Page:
For the last ten years, Apple paid taxes to Australia instead of New Zealand

The New Zealand Herald’s analysis of the local subsidiary’s financial statements has revealed that for the last ten years, Apple paid taxes to the Australian Tax Office instead of New Zealand’s Inland Revenue. The Cupertino company appears to have paid out $37 million in income taxes from sales generated in New Zealand, but to Australia’s tax authority.

Since 2007, Apple’s sales in New Zealand have totaled $4.2 billion.

“Apple aims to be a force for good and we’re proud of the contributions we’ve made in New Zealand over the past decade,” said a spokesperson for the Cupertino firm.

“Because our products and services are created, designed and engineered in the US, that’s where the vast majority of our tax is paid.”

What the documents clearly reveal are tax payments of $37 million that were sent abroad to the Australian Tax Office. The publication states that this is part of an arrangement between Apple and the governments of Australia and New Zealand that has been in place since at least 2007.

Money is the likely reason for this move as Apple sold billions of dollars worth of iPhones and iPads to New Zealanders over the past decade. “Had Apple reported the same healthy profit margin in New Zealand as it did for its operations globally it would have paid $356 million in taxes over the period,” reads the report.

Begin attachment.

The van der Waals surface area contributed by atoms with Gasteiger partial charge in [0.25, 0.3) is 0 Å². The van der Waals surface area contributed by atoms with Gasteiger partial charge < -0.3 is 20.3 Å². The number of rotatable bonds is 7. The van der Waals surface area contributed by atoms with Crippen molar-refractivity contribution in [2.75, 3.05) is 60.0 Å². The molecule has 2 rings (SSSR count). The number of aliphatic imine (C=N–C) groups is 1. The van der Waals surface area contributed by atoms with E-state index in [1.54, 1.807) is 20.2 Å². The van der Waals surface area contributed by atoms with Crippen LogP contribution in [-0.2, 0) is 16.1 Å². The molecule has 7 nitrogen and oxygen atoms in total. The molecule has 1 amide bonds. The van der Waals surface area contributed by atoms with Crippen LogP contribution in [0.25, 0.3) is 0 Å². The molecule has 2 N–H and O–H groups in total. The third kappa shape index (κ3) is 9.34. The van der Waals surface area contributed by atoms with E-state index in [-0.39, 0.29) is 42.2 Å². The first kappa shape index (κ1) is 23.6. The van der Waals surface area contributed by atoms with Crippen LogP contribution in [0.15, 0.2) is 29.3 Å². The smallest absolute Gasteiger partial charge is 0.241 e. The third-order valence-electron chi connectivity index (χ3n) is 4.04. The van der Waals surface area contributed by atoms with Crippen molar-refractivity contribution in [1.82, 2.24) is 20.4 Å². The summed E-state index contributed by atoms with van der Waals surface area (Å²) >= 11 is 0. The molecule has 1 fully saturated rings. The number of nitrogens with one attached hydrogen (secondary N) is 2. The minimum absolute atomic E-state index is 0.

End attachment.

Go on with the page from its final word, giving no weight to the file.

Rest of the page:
The Cupertino company sold 221,000 phones in the country during the three months ending December 31, IDC estimated.

Green Party co-leader James Shaw said Apple was not paying its fair share.

“It is absolutely extraordinary that they are able to get away with paying zero tax in this country,” local Green Party co-leader James Shaw was quoted as saying. “I really like Apple products—they’re incredibly innovative—but it looks like their tax department is even more innovative than their product designers.”

On the other hand, Apple is operating completely legally.

“It’s just that age-old distinction between legality and morality,” noted Massey University senior lecturer and Labour Party candidate Deborah Russel.

Revenue Minister Judith Collins proposed tax reforms to curb this practice.

“The new measures proposed earlier this month will help ensure that multinationals with a large Internet footprint will be taxable on the profits from their New Zealand sales when they have people working for them in New Zealand,” he said.

Apple is also on the hook for $14.5 billion in due taxes in the European Union. In 2016, the iPhone maker was fined $422 million by French watchdog over its controversial tax practices in the country.

Source: The New Zealand Herald